[EDITORIALS]Mr. Lee must keep his vow

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[EDITORIALS]Mr. Lee must keep his vow

The pledge by the main opposition leader, Lee Hoi-chang, that he will "separate the office of president from the leadership of the party if elected president" is the answer to the demands of these times. The concentration of executive power with the person who is also the leader of the ruling party has hindered the nation's political reform and development. By declaring that he will "eliminate the damage from an imperial-style presidency," Mr. Lee is vowing to rise to the demands of the times. He went a step further, saying he will "delegate party leadership" once the nomination procedures are set to ensure fairness in party nominations.

However, Mr. Lee's pledge comes across as halfhearted because he rejected the Grand National Party's in-house calls to overhaul the "imperial-style party presidency." The reformists or the nonmainstreamers within the ruling party say that an almighty party boss is another of the dark legacies of the Old Guard and faction-dominated party politics, just as the imperial-style presidency is. Mr. Lee refused to answer to their demands, citing that unlike the ruling party, the opposition has a better chance of winning if the party's nominee serves as the party leader. Judging from his words, Mr. Lee obviously plans to delegate party leadership temporarily during the party convention, and if picked as party nominee, he will reassume the party presidency. Thus, even his pledge to separate the presidency from party leadership amounts to a campaign pledge that invariably will be subject to verification if and when Mr. Lee is elected president.

Mr. Lee's statement on just how long he intends to remain in the party presidency underlies the difficulties facing a steward steering an opposition party in the election year and concerns over the course of his election campaign. His aides and others close to him say Mr. Lee has "put taking the Blue House over democratization of the party." But the impression we are getting is that he is laboring to maintain his status as a formidable presidential hopeful and shying away from revamping his party. To avoid such criticism, he should be more specific in how he will ensure fairness in the party's nomination process.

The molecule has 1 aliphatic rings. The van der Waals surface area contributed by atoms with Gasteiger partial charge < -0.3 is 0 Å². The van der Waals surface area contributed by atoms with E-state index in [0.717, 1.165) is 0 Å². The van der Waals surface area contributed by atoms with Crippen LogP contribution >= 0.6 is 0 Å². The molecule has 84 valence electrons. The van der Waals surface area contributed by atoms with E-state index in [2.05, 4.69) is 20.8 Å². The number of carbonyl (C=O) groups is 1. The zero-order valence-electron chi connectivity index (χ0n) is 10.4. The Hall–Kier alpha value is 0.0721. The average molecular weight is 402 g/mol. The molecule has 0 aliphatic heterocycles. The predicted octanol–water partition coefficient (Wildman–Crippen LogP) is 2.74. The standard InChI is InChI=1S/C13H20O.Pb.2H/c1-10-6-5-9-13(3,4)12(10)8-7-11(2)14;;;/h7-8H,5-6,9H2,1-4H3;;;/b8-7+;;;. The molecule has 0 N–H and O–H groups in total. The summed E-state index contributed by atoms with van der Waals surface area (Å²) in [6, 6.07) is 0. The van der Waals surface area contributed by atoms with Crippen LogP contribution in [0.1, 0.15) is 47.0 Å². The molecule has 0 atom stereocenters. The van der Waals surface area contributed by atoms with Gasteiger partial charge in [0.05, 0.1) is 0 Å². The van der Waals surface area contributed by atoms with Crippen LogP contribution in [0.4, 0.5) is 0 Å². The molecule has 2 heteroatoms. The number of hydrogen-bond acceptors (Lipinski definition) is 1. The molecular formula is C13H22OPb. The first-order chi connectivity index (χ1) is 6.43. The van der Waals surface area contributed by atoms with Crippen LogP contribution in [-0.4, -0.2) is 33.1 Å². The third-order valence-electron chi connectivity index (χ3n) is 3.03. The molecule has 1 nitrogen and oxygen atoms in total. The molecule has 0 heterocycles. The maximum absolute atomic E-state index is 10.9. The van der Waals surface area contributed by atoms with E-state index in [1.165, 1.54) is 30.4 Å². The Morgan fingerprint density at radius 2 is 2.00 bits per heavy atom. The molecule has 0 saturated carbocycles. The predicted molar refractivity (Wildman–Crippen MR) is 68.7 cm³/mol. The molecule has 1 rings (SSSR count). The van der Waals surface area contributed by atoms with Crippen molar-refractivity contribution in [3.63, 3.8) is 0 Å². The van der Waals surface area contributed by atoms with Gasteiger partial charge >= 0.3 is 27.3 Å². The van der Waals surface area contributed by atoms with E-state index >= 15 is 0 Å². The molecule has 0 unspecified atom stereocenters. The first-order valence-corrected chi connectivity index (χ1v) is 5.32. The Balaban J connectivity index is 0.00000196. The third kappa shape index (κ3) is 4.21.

Mr. Lee's comment that he is disappointed with President Kim Dae-jung's grasp of corruption-ridden reality, "which has evolved because those in power privatized government agencies to their purposes," is an appropriate criticism as an opposition leader. He has recommended naming an independent counsel for each of the individual corruption cases. But his urging comes at an awkward moment, just a day after his party welcomed the naming of Lee Myung-jae as the new prosecutor-general.

During his New Year's news conference, Mr. Lee promised, "I will make sure that the economy is not afflicted by premature heating and money-tainting of elections." Mr. Lee needs to come up with a framework that will defuse worries and assure the public that the elections will not be tainted with money to woo votes.

Mr. Lee's position demands that he put forth options to the confused state affairs that the administration is facing. He should not rest assured in windfall political gains from the mistakes of the administration. He should not hesitate to work with the ruling party in a bipartisan manner to improve the national economy. He has said, "I am willing to meet with President Kim anytime if necessary in order to reform government and politics."

By rising to these challenges, Mr. Lee will be able to consolidate a path toward taking the Blue House.
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